5) Checking in - I often do this at home before leaving, especially when flying Southwest. This is really great when you don't check bags as you can print your pass and walk straight to security. Drop 30 minutes from your arrival time if you're flying this way. Add 30 if you're flying with firearms. Have your confirmation ready and your license out.
6) Prepping for Security - before you get to the line to the gate, your real work begins. Put everything in your pockets into your carry-on (or jacket) EXCEPT your boarding pass and ID. I also often put my belt and watch in if I have the space.
7) ID check - hand the nice person checking IDs your boarding pass and license/passport. Don't fidget or fuss, but be polite and friendly. This can actually save you time, as they often have control over the one you head into, so if they take a liking to you they'll send you to a faster one. DO NOT say the words bomb, gun, terrorist, etc. They don't like those jokes. Also, do not downplay their job or share your opinions on the Theater of Security. 
8) Queuing up - pick what looks to be the fastest line. Avoid the one with a family with kids or old people in wheel chairs. Also, when possible avoid vacationers. Find the one populated with folks in business attire, or that already appear to be ready to go, even though there are 2 or 3 folks in front of them.
9) Bins - Once you get to the stack of bins,your real work starts. Take one if you have no laptop, 2 if you do. Throw your laptop in one, stack the other on top, then start loading up with your shoes, toiletries, watch, belt, ID, and boarding pass. I put the whole mesh bag in the bin and don't separate the ziplock out. Put them on the rollers, followed by your bags. If space is limited, stack your bags on top of each other. Do a final check for any metal on you (earings and wedding rings are fine, leave them on), then wait until your last bag/bin enters the X-Ray. Seriously, wait! I have seen folks go through and others jump ahead or the TSA pull it out when they don't know who it belongs to. Wait!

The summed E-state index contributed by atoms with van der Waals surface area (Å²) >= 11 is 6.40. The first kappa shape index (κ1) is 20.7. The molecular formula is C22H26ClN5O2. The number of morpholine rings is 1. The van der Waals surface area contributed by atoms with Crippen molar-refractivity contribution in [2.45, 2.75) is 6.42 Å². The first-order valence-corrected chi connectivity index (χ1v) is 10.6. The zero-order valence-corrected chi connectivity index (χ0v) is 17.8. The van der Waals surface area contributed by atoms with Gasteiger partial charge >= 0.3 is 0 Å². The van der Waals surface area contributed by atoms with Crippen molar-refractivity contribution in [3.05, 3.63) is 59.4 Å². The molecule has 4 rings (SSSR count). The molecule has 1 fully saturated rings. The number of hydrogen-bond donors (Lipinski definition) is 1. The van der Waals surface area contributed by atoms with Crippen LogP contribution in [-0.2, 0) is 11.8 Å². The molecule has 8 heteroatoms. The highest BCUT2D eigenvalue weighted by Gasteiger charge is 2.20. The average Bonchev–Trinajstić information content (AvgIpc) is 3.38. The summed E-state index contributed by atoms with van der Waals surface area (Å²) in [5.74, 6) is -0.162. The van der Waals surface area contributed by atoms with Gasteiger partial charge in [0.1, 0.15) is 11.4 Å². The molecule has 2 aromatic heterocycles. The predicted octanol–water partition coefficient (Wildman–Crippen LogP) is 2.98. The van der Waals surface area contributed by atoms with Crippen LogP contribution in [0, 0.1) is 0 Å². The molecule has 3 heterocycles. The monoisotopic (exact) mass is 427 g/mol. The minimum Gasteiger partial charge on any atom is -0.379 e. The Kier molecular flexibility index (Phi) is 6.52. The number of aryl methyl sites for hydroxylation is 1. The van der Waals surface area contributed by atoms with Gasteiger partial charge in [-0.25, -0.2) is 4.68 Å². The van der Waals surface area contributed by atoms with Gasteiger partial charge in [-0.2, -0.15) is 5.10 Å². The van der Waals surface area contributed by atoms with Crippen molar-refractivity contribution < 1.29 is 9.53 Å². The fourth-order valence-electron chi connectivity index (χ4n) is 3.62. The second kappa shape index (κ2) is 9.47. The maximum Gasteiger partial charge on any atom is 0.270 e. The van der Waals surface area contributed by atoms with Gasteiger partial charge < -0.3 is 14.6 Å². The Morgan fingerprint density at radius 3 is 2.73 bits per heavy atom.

10) metal detector/body scanner - This is the biggest controversy in recent years. Most aiports now have the back scanners that caused all the hoopla. The TSA has gone through lengths to only show "hotspots" to their agents which then need a pat down. Anything, including paper, will show up as a hotspot. Multiple layers of fabric can as well. This is why we put everything in the tray. The metal detector is only picky about metal, but you may not always know which one you'll be going through. You can opt for a pat down if you prefer. And if you wear a kilt, you will get one more than likely. Ask me how I know! ;)
11) The other side - wait patiently for your bags. If they have to check one of them, DO NOT reach for it unless they tell you to. They will wait till your other bags come through to check it out. Be aware that tools of any type will normally get yanked, so check them before you get here. Also, multi-tools are a no-no, except for the new TSA approved Leatherman Micro, which you will have to explain each and every time. Trust me. Once you have your stuff, get out of the way to re-dress. Don't cause the rest of the line to wait for you!
What else can you tell me that may not be common knowledge?
Always double check your carry ons before you go! You don't want to lose something to the TSA due to your negligence. And it really does get easier with experience. Soon, like me, you'll be cursing the amateurs in your path!